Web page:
Elouise Brown, Dooda’ (NO) Desert Rock, firstname.lastname@example.org, 505-947-6159
Dooda (NO) Desert Rock is making this news release because of questions we are getting from concerned land users, and some Navajo Nation Council delegates, on the status of the proposed Desert Rock power plant. This is what we know:
This morning our attorney got an email from Torsten Schackel, the acting secretary of the United Nations Committee on the Elimination of Racial Discrimination in Geneva, Switzerland. It stated that he received a copy of our communication to the Committee on the issue of Environmental Protection Agency discrimination against Navajos in the Shiprock area by failure to regulate pollution (and health problems suffered by Navajos in the Shiprock area), and he asked for an electronic copy of the communication. Our attorney immediately sent one, and the response was that the Committee will consider our communication when it does a follow-up on the United States report on discrimination in August of this year.
There is an appeal disputing the issuance of a permit under the Clean Air Act that is pending before the US Environmental Appeals Board of the Environmental Protection Agency (“EPA”). We recently received a copy of the “amicus curiae” (“friend of the tribunal”) brief of Physicians for Social Responsibility. It lays out the health problems that coal-fired power plants cause very well, and it helps show why our discrimination complaint against the US EPA is valid. The appeal is still in progress.
In the meantime, the Region 9 office of the US EPA in San Francisco withdrew the Clean Air Act permit for the proposed desert rock power plant to get public comments on the question of whether it should regulate carbon dioxide emissions at the Desert Rock plant. We submitted our comments, and they say that a common-sense reading of the Clean Air Act shows that carbon dioxide should be regulated and there should be a “best available control technology” (“BDCT”) requirement for any permit. We agree with the New Mexico Environmental Protection Agency on that, and we have been communicating with that agency to show that grassroots Navajos support its position.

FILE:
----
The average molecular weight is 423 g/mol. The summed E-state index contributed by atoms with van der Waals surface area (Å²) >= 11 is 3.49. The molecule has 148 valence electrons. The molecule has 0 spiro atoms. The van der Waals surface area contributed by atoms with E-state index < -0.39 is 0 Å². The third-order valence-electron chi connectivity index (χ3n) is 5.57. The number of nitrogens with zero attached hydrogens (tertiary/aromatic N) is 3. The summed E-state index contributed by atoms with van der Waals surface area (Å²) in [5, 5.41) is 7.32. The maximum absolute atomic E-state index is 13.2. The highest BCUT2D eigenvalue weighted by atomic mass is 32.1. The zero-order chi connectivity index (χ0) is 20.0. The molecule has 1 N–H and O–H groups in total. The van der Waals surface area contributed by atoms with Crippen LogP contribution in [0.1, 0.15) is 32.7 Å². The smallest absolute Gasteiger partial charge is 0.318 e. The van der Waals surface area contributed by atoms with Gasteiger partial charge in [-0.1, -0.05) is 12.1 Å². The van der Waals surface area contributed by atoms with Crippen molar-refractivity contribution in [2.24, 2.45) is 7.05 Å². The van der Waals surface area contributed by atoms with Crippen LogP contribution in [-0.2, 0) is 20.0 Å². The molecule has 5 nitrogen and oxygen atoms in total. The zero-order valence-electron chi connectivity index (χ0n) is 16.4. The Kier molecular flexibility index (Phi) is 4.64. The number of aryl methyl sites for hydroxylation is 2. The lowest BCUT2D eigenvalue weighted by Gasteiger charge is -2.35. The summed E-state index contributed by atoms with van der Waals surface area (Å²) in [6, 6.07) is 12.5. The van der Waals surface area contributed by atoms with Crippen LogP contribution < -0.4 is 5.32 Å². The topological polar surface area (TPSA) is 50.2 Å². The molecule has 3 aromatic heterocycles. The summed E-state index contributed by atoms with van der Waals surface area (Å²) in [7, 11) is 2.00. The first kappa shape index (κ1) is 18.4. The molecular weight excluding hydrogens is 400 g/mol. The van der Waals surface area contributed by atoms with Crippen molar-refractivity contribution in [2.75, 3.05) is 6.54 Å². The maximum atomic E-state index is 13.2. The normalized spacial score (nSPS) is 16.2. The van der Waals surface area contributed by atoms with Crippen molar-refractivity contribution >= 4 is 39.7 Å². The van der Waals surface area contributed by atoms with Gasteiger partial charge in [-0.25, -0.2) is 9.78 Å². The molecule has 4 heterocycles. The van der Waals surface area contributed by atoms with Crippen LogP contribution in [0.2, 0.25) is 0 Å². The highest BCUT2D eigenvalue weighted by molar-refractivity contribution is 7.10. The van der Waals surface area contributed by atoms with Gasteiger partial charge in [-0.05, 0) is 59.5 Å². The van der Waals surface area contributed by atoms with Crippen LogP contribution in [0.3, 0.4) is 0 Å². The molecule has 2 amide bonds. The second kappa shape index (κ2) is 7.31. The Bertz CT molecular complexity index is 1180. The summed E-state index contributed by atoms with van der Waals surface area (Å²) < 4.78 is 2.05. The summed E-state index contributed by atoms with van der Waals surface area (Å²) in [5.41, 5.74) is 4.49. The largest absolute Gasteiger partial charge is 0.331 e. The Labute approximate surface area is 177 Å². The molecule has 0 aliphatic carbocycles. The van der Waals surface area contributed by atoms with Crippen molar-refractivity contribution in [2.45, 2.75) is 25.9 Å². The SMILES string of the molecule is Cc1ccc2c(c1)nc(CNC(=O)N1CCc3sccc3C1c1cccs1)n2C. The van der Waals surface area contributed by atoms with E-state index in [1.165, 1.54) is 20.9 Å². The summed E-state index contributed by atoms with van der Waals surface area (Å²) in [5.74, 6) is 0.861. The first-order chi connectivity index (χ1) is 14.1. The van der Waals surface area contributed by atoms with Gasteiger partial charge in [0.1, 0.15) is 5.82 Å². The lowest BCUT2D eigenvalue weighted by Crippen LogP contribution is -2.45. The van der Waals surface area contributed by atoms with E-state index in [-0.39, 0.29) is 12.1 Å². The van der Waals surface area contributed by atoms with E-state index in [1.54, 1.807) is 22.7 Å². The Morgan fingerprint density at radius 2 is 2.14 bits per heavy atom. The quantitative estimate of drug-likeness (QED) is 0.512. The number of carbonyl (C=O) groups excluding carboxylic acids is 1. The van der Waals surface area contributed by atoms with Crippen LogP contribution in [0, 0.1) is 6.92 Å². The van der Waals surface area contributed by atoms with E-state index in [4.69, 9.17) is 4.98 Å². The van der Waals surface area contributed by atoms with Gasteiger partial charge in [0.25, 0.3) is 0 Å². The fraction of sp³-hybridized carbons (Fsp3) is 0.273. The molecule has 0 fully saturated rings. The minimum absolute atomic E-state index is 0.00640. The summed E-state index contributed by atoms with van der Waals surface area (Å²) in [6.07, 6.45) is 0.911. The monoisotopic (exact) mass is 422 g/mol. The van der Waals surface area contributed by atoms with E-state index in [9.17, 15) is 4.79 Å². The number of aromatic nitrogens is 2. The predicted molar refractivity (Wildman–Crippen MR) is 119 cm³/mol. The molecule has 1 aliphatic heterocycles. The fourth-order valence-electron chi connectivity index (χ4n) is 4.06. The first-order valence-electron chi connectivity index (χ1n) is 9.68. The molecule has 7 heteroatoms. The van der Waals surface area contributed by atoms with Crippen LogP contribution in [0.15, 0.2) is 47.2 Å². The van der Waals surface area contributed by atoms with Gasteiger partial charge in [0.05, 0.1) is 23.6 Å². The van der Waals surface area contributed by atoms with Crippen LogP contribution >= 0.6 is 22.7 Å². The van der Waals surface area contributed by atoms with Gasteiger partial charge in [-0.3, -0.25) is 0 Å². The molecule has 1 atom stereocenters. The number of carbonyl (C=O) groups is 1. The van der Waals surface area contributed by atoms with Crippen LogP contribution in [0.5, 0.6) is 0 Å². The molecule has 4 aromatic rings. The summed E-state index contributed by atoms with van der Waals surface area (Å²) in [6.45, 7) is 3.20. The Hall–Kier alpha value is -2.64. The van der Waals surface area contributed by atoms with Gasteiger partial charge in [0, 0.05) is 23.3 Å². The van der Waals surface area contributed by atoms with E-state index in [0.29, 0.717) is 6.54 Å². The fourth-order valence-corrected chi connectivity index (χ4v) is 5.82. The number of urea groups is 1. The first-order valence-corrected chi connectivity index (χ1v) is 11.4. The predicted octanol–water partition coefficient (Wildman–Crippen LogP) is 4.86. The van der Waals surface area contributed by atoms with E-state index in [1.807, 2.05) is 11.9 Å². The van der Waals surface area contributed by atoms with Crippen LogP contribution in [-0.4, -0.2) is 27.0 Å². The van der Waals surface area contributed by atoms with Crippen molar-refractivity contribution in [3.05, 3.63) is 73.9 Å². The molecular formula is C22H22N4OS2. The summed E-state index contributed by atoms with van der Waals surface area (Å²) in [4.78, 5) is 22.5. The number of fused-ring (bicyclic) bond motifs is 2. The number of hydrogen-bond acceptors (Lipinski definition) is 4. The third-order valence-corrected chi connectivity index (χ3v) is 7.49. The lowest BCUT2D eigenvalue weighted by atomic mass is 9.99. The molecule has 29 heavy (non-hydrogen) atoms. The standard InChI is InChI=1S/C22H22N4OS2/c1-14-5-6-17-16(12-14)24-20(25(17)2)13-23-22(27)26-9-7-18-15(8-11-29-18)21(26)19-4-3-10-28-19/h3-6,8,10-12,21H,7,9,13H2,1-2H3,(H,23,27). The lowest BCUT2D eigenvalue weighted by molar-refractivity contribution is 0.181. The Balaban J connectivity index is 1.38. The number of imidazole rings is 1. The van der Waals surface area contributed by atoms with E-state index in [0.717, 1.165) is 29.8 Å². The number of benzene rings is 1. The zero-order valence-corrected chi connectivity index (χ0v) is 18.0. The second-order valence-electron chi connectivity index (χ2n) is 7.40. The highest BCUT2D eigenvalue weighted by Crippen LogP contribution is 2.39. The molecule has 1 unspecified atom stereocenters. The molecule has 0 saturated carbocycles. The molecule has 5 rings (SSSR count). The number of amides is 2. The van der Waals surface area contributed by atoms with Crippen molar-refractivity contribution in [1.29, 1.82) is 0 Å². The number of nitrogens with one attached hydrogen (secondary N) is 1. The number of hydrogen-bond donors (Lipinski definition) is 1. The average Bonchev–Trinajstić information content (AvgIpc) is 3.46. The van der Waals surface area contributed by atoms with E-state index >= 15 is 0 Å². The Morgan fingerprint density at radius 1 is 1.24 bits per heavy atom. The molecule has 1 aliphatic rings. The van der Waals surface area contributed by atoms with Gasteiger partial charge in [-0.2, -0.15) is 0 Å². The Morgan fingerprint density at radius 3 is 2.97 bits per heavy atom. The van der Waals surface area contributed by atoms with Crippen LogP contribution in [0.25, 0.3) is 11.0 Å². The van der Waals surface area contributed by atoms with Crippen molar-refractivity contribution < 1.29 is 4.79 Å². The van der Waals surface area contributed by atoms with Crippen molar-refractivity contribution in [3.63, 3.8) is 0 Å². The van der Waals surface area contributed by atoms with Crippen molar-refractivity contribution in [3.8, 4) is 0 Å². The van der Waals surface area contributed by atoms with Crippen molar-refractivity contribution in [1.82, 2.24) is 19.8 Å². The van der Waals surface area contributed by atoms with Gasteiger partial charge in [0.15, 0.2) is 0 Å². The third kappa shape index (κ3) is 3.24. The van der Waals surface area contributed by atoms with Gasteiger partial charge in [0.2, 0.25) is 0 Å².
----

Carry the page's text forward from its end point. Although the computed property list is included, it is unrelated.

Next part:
Research shows that the federal Environmental Protection Agency was aware that Navajos in the Shiprock area have respiratory problems from two existing power plants at five times the average rate, and ten times that rate for children under five and adults over 56 years old, prompted Dooda Desert Rock to file a discrimination complaint against the EPA with its outside discrimination investigation unit and to inform the United Nations Committee on the Elimination of Racial Discrimination. The EPA acknowledged receipt of the discrimination complaint and we are waiting for a ruling on whether the complaint will be accepted. It is based on Title VI of the United States Civil Rights Act of 1964 that prohibits federal government involvement in discrimination.
We recently participated in a talk show program of “Native America Calling” and Nathan Plagens, of the Desert Rock project, said that he was not aware that the US EPA advised the Bureau of Indian Affairs of the health risks Navajos are suffering from the two existing power plants.
Finally, both the Bureau of Land Management and the Bureau of Indian Affairs reopened an investigation of a right-of-way permit for a portion of the transmission line in New Mexico because of questions about adverse impacts.
Our assessment of the situation is that while the pending air permit appeal, receipt of public commentary on carbon dioxide regulations, and rethink of the federal right-of-way approval still leave open the possibility there will be federal approval of the proposed Desert Rock power plant, the Obama administration is buying time to study its options. In the long run, coal-fired power plants will be a thing of the past.
The Navajo Nation hosted a preparatory meeting of the North American Region of the United Nations Permanent Forum on Indigenous Issues on March 13-14, 2009 in Window Rock, AZ. The draft report from that meeting shows that there is consensus among indigenous groups in North America that we need to get serious about global warming.
We are also studying recent litigation that uses the law of public nuisance and a landmark decision in favor of an injunction brought by the State of North Carolina against the Tennessee Valley Authority that ruled that coal-fired power plants can be regulated as a public nuisance. We are studying the implications of that ruling for the Navajo Nation.